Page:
As we posted last week, DRAM cyclicity is at it again. With a commodity like DRAM, that is susceptible to numerous market dynamics, there are renewed questions as to where exactly this segment is headed? As we've noted, while July witnessed price reductions, the third quarter demand is still expected to pull DRAM into another shortage situation, with iSuppli forecasting "[…] bit growth of approximately 11 percent." Other analysts, such as Hans Mosesmann, an analyst with Raymond James & Associates, continue to push 13-15% bit forecasts for the remaining two quarters of 2010, as reported here by EETimes Europe.
The question of undersupply is still on the table. The reasons go back not solely to the question of increased demand, but rather, back to the issues around how CAPEX is being spent. Rather than adding lines, most manufacturers have moved their attention to the next architectures below 50nm, which require new equipment (now necessitating immersion tooling) and also introduce immersion yield questions, as explored in the iSuppli forecast. Those DRAM manufacturers which have already overcome these immersion issues (tools and yield) will be in the best market position.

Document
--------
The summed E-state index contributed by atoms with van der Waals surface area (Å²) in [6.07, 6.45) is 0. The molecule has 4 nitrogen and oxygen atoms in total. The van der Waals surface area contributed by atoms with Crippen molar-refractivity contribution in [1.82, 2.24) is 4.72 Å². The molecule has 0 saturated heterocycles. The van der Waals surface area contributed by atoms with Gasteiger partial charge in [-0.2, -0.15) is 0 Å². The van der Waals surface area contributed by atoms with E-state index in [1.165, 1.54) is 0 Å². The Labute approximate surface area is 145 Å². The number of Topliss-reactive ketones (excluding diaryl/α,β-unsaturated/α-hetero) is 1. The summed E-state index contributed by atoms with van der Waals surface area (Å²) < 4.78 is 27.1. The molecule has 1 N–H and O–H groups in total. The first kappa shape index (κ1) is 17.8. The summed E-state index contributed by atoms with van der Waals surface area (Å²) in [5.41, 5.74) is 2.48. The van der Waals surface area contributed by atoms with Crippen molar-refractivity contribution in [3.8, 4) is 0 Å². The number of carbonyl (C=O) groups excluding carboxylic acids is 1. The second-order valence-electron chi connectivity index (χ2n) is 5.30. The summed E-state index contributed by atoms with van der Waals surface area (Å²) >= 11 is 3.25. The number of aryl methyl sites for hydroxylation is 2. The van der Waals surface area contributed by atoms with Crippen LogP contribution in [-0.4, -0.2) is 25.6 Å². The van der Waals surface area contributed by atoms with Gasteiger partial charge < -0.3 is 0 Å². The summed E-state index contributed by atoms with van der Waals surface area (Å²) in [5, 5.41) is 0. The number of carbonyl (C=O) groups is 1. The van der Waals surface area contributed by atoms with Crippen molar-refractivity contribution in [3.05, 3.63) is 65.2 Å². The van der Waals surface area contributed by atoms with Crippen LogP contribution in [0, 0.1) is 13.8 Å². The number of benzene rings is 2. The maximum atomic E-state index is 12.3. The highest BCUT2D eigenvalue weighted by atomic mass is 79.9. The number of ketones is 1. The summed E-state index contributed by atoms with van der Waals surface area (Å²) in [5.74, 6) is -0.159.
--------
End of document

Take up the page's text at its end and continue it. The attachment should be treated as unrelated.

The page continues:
A significant variable contributing to the tooling problems is equipment allocation – equipment manufacturers for immersion tools (esp. Nikon scanners, for example) are still in a supply shortage situation. Additionally, the tools are becoming increasingly more costly as the architecture shrinks for DRAM, further limiting the number of manufacturers willing to expend CAPEX on a volatile, yet fundamental, commodity such as DRAM. Whether or not 3-D approaches utilizing through-silica-vias (TSV) will provide solutions that are more feasible for memory is yet to be proven in the wider marketplace, due to the lack of standards, testing, and cost models (see EETimes Europe here for additional discussion).